Economists talk about a concept called Price Skimming, where a product is sold initially at one price to grab a certain part of the market, then dropped in price to grab another segment, then droped again and so forth. This is why all the games you see at the crazy sub $5 prices are older ones- they’ve made all the sales they’re ever going to at $50. The rate at which this occurs is also covered by the Price Elasticity of Demand- basically, how receptive is a market to changing the prices of a product? The slope of the demand curve governs how much you need to change the price of a good- if it’s very steep, you only need to change the proce by a little bit to get a large change, though it’s worth pointing out that some products actually sell less by being cheap- if rolexes became cheap and lost their prestige status, they’d sell less. In the case of games, the demand curves are sensitive- everyone’s out for a bargain, and even 10% drops can increase the sales of a game on Steam.
What Valve has proven is that dropping the price of a game or DLC even a little causes sales to increase by a large amount- even 10% or so drops cause huge jumps in player numbers for a game (without hard sales figures it’s hard to pin this exactly to sales). The publishers have already skimmed the top price levels, so now it’s all gravy. What they have done is created a way to shift- in volume- an evergreen good using only a little push in prices- they’ve steepened the demand curve like a pro.
Hell- this is a graph from Fez creator Phil Fish:
And that’s dropping a game from $10 to $5. Indeed, Bananers.
4. It shows you big discounts…
It’s a common piece of marketing knowledge that if a consumer can see that they’re getting a saving, they’ll more likely buy something. If, to pick an example at random, the Witcher showed as $2.49 without any other accompanying fanfare, it’d probably go relatively unnoticed. When it shows as “75% OFF! $9.99 $2.49,” it pushes the parts of the brain that go “OOH BARGAIN” like the x button in a QTE.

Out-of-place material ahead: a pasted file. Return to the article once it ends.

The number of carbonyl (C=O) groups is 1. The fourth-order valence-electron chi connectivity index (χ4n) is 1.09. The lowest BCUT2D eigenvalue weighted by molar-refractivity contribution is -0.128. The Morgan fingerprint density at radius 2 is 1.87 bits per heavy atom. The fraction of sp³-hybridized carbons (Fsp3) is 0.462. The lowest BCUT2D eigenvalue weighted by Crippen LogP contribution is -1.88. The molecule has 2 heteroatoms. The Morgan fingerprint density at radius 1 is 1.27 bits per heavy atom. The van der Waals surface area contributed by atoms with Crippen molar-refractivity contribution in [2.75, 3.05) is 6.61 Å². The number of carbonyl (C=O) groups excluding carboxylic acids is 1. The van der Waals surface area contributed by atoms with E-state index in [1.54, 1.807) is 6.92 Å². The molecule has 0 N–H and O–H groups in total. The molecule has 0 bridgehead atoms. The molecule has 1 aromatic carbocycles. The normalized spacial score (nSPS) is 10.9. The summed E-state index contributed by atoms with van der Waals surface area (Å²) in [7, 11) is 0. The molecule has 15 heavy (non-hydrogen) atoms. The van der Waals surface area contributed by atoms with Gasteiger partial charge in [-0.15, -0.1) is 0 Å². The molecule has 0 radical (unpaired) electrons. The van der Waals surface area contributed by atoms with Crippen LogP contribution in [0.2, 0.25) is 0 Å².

5. …and limits their duration
Another really clever thing that Valve do is limiting the time of the discounts, both daily deals and the 8- hour flash sales. This introduces an artificial pressure onto the deals- if you DO NOT ACT NOW YOU’LL MISS OUT. Think about this for a second: unlike when you buy, for example, Pizza Shapes at Woolies that are on special, there is no possible way for Valve to run out of stock- you’re only buying that game at that price because if you don’t it’ll go back up in price, even though the nature of the good is unchanged.
This artificial scarcity does two things- it forces you to make a decision under pressure (I’d better grab this before it goes!) and encourages you to check back on the Store regularly to see what the next deal is.
6. And now it has a whole metagame
This sale is the first under Steam’s new trading card scheme, and they’ve tied the trading cards directly to the sale. Now, in addition to all of the above, it is directly rewarding you (and giving your brain’s pleasure centres a tickle) for interacting with the sale itself (Benanen’s discussion of the market here talks about this gamification in greater detail). It’s the same way a poker machine gives you a small win to keep playing, and it’s quite potent, especially because you can gain sale trading cards just for voting in the community deal.
All this taken together is a marketer’s ideal scenario. A relaxed captive audience whom you know are interested in PC gaming, who are interacting regularly and directly with the means by which you sell them the goods, who are checking the prices often and are being rewarded for interacting without even buying anything. A market where people are receptive to price drops, and then having those drops flashed right in front of your face, and now one with a whole other game built around the very act of buying and interacting with the storefront.
They’ve taken what could be a standard sale, and turned it into an event that people anticipate for months and discuss online for days.
It’s brilliant, and I take my hat off to them.